FISHERIES GROUP URGES REJECTION OF QUEEN CONCH PETITION—11/23/13
The Caribbean Regional Fisheries Mechanism (CRFM) has asked the United-States CARICOM Council on Trade and Investment to reject a petition from an environmental group to list the Queen Conch as a threatened or endangered species under the Endangered Species Act of the U.S. Opposition to the petition is based on what the CRFM believes is unreliable and obsolete information used by the environmental group. If the Queen Conch is listed as endangered, it would mean major economic hardships for many fishing communities in the Caribbean.
SMALL DEVELOPING ISLAND STATES ARE KEY IN CLIMATE DISCUSSIONS—11/25/13
According to Rodney Charles, Trinidad and Tobago Ambassador to the United Nations, small island developing states, or SIDS, are seen as the “conscience of the planet” at UN global climate discussions. Charles says it is the job of SIDS to remind other nations about the consequences of not taking action to mitigate the effects of climate change.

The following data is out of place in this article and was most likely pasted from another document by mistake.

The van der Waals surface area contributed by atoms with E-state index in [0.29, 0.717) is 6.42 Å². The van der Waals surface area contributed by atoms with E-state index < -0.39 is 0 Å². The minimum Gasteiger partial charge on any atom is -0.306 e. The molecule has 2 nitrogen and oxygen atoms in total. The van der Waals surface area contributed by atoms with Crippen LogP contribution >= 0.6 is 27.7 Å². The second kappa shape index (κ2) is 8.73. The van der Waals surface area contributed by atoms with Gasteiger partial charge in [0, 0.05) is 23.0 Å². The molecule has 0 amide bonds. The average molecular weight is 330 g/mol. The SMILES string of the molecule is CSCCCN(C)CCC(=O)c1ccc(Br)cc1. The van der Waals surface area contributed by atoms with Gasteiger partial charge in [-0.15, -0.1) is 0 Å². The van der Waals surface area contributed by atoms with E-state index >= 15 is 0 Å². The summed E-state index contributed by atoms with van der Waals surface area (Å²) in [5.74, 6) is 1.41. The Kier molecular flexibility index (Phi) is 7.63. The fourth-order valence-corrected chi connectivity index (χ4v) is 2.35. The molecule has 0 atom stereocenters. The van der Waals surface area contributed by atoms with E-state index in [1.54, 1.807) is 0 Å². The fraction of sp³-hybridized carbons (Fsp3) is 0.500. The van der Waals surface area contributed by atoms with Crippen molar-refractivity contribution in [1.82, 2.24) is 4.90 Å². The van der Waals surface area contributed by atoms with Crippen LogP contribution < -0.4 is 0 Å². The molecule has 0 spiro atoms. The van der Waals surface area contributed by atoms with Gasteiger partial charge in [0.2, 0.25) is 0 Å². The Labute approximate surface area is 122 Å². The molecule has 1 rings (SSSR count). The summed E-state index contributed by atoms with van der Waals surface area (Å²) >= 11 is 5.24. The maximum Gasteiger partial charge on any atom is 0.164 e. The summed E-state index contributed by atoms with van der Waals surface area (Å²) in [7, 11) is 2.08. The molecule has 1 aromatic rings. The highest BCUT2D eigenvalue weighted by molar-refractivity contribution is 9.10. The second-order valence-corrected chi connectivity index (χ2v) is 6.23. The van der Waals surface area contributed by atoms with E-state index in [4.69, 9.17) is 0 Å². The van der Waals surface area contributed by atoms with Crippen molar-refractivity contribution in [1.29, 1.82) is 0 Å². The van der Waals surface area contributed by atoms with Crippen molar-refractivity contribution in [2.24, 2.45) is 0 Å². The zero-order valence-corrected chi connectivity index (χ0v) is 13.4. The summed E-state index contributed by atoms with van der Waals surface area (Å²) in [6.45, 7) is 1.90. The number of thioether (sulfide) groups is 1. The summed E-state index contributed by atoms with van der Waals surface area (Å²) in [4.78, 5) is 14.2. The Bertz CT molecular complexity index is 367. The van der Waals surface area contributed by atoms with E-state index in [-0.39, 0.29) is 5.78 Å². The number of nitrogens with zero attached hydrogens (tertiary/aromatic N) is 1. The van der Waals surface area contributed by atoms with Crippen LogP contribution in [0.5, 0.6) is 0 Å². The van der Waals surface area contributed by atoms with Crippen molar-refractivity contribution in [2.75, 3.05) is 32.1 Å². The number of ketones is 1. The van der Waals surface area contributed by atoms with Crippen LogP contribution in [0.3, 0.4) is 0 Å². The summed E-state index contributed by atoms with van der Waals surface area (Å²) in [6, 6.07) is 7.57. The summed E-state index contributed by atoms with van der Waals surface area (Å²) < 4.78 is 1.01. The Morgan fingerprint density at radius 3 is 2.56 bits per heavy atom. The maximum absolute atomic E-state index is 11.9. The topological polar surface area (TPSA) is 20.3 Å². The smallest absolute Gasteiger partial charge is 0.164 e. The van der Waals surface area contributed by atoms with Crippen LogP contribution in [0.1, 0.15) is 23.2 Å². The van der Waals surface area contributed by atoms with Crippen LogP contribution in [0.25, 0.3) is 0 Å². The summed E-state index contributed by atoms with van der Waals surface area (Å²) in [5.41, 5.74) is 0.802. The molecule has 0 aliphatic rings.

GENETIC RESEARCH IN CARIBBEAN ADDS TO HUMAN HISTORY—11/26/13
DNA sampling and analysis are central to the Genographic Project, which has been operating since 2005. Scientists from 11 regional research areas are gathering and analyzing genetic information from local populations around the world. The Caribbean region is of particular interest because it is a place where distinct continental groups of people meet geographically. Islands that bridge South, Central and North America are excellent resources for anthropologists because of their rich histories and diverse, convergent cultures.
JAMAICA’S MINISTRY OF HEALTH ADOPTS FREE, OPEN SOURCE SYSTEM—11/28/13
The Ministry of Health in Jamaica has cooperated with GNU Health to implement a free health and hospital information system in its public health system. Jamaica is the first country to use the GNU Health system nationwide. The implementation requires integration of data from all the regions and health care departments around the country and involves cooperation among programmers, system administrators, health records personnel, doctors, nurses, and other